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“Thank God men cannot fly, and lay waste the sky as well as the earth.” Henry David Thoreau
It seems that lately, I have been writing more about the tragedies I am witnessing than the beauties of exploring this incredible planet. Unless you find yourself secluded in the middle of nowhere – but again, our pollution and destruction has no limits – you are bound to witness and feel the “savage” nature humans possess. “Shot for a fish” the story of a seal killed by a fisherman was written when I went to Uruguay. “Refuge”, the story of a jaguar left with no teeth, was written when I went to Misiones. “W.H. Hudson”, the story on how disconnected farm people have become, was written earlier on this trip. And now, I am left with no choice but to conclude Patagonia 2011 with another tragic story.
According to Wikipedia, the word “savage” or “barbarian is: “a term used to refer to a person who is perceived to be uncivilized. The word is a general reference to a member of a nation or ethnos, typically a tribal society as seen by an urban civilization viewed as inferior. In idiomatic or figurative usage, a “savage” may also be an individual reference to a brutal, cruel, warlike, insensitive person.”
I actually believe we have gotten it totally wrong. The definition should rather be the following: “savage” or “barbarian” is known to be associated with an industrialized and modern society, also called civilized, where its inhabitants suffer from existential egoism. The unsustainable behavior is characterized by a deep lack of respect and care for the environment and a desire to radically exterminate anything that seems to be a threat to its existence. These threats are, in general, unfounded and come from a lack of inner security. The inhabitants are usually insecure with the idea of other species sharing what they believe to be their land. Extreme greed is often referred to as a form of savage nature.”
The quest to explicitly exterminate animals is a modern invention. What we – us, humans – did to the buffalo, to the wolf, and so to many others, and keep doing, like to the shark is nothing less than savage. Killing is nothing new, but the scale and purpose of eradication is. Even worse is the sense of righteousness that the perpetrators are taking.
In Argentina, and more precisely in Patagonia, sheep farming is big business. It is not what it used to be, the golden days are long gone, but it is still the biggest industry in the area. Since 1889, almost every square meter of steppe has been turned into pasture for sheep and therefore, fenced. And worse, every single animal that is not a sheep is seen as a nuisance and consequently needs to be exterminated. Guanacos, the wild ancestor of the llama, used to roam South America in huge numbers – estimated at around 50 million in the 1500’s. But with the arrival of the Europeans and the beginning of sheep farming, their numbers were reduced to near extinction until they were put on the CITESlist. Today, although their population is bouncing back – 1 million more or less, it is a far cry from what it used to be. Still, since they eat twice as much grass than the sheep, for the estancias, Guanacos are simply “stealing” the food from their land. Even if hunting them is now prohibited, with little or no enforcement, they still kill them every week or so. And here is where the atrocity begins. Because their hunt is illegal, the dead animals are left in the field to rot. Nothing is done with their precious fur, nothing is done with their skin, nothing is done with their cholesterol free delicious meat. The only utility a shot guanaco has, is to spread death. Estancias use their carcasses to kill the others, especially the pumas and foxes. By cutting their guts open and pouring powerful poison over them, they create nothing else than a “Fountain of Death”. It is common to find around a dead guanaco: skunks, foxes, armadillos, and birds of prey, and most likely pumas dead in their lair. Anything that eats meat or scavenges is at risk. And they themselves continue to contaminate the chain. Since the poison doesn’t disappear, it is passed over from one carcass to another. For each dead animal, dozens of others have had to die.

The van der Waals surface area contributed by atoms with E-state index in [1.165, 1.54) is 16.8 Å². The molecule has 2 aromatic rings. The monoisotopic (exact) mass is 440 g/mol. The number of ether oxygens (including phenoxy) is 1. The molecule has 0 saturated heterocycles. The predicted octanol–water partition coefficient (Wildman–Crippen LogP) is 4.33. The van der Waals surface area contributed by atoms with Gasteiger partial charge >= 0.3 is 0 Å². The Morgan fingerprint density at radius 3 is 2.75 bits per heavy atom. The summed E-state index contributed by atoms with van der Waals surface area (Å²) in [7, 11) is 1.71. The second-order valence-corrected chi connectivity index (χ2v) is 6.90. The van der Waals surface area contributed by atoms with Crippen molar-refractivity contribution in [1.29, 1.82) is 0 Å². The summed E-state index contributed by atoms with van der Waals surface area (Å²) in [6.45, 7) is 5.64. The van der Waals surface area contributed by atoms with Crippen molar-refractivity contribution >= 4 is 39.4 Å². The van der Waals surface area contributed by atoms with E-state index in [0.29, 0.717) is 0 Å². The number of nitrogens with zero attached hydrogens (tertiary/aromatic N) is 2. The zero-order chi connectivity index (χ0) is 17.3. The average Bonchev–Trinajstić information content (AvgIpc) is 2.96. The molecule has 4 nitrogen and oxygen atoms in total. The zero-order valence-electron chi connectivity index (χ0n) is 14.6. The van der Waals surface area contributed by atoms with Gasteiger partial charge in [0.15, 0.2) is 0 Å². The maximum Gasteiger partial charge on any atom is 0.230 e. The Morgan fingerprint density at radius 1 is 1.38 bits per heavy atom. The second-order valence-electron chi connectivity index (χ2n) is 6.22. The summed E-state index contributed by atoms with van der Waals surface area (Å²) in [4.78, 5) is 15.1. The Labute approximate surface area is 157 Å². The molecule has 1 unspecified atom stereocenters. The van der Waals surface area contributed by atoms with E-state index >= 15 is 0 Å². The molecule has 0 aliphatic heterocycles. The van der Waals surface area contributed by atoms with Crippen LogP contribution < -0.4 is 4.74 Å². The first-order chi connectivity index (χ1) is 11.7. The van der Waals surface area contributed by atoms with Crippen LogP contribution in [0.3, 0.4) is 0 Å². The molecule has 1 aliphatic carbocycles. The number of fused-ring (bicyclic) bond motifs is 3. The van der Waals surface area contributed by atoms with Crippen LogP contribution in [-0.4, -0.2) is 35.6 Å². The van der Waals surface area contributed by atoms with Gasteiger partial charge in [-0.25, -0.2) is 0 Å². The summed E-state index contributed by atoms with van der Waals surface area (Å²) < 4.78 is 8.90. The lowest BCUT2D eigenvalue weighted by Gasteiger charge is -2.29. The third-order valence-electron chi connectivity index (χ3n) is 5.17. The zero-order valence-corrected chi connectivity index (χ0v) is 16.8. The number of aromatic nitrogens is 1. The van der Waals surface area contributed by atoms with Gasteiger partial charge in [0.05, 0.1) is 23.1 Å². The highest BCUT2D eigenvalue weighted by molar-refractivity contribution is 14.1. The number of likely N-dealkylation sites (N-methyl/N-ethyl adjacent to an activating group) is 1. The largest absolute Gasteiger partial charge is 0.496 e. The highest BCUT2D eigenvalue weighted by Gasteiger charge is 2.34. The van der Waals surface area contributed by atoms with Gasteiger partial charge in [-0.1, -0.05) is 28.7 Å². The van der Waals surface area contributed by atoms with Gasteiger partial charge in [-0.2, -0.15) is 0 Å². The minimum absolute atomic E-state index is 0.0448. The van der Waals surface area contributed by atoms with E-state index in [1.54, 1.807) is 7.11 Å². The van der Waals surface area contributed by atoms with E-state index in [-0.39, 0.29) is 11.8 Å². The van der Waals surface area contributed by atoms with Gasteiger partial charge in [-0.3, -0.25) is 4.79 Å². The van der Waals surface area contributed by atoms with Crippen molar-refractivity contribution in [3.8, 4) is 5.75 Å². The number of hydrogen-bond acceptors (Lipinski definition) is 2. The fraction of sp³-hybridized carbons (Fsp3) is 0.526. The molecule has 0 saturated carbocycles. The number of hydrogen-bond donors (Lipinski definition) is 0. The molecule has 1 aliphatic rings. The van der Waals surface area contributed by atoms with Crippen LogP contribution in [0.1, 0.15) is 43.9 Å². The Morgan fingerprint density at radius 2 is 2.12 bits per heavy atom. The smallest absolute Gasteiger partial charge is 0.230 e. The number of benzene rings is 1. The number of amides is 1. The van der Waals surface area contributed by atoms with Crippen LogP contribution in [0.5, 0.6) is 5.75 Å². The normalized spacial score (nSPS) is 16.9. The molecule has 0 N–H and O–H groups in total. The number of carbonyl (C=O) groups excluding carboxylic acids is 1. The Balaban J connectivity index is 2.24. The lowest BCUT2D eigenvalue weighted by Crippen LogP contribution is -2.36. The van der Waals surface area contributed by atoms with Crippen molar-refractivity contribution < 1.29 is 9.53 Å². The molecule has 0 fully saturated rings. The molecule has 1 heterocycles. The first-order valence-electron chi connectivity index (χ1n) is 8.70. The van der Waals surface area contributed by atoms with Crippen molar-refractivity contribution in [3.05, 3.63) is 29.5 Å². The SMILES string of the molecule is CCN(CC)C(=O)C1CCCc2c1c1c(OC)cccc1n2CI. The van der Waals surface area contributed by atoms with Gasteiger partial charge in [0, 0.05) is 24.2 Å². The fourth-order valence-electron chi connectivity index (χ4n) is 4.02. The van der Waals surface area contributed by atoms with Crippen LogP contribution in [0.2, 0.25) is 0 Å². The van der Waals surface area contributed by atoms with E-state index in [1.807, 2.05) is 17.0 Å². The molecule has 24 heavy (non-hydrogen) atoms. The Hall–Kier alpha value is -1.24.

Pumas and foxes are the axis of evil of sheep farming. By taking out the guanacos, the farmers gave these predators no choice but to go after the woolly easy-to-catch mammal. Even though their predation is insignificant in numbers – it is the same for the wolf and the shark, the retribution applied was and is still of catastrophic proportion. During a previous trip, I learned of one estancia that killed 140 pumas in 7 years. Today, even though it is prohibited by law since 1996, the fox and the puma continue to be hunted and trapped. The consensus is simple, no predators will be allowed to live on a sheep farm. None, whatsoever. So every time they see tracks or a kill made by one of them, they send the dogs after them and eradicate the menace.
So who is savage? The Cherokee who feared that the unjust killing of a wolf would bring about the vengeance of its pack mates, and that the weapon used for the deed would be useless in the future unless exorcized by a medicine man? The Kwakiutl, who when killing a wolf, would lay out the animal on a blanket and have portions of its flesh eaten by the perpetrators, and who would express regret at the act before burying it? The Ahtna who would take the dead wolf to a hut, where it would be propped in a sitting position with a banquet made by a shaman set before it? The Eskimos who, when killing a wolf, would walk around their houses four times, expressing repent and abstaining from sexual relations with their wives for four days. (Of Wolves and Men)
Or Us, the pinnacle of evolution, God’s creature, the center of the universe, the planet’s savior?
“We shall require a substantially new manner of thinking if mankind is to survive.” Albert Einstein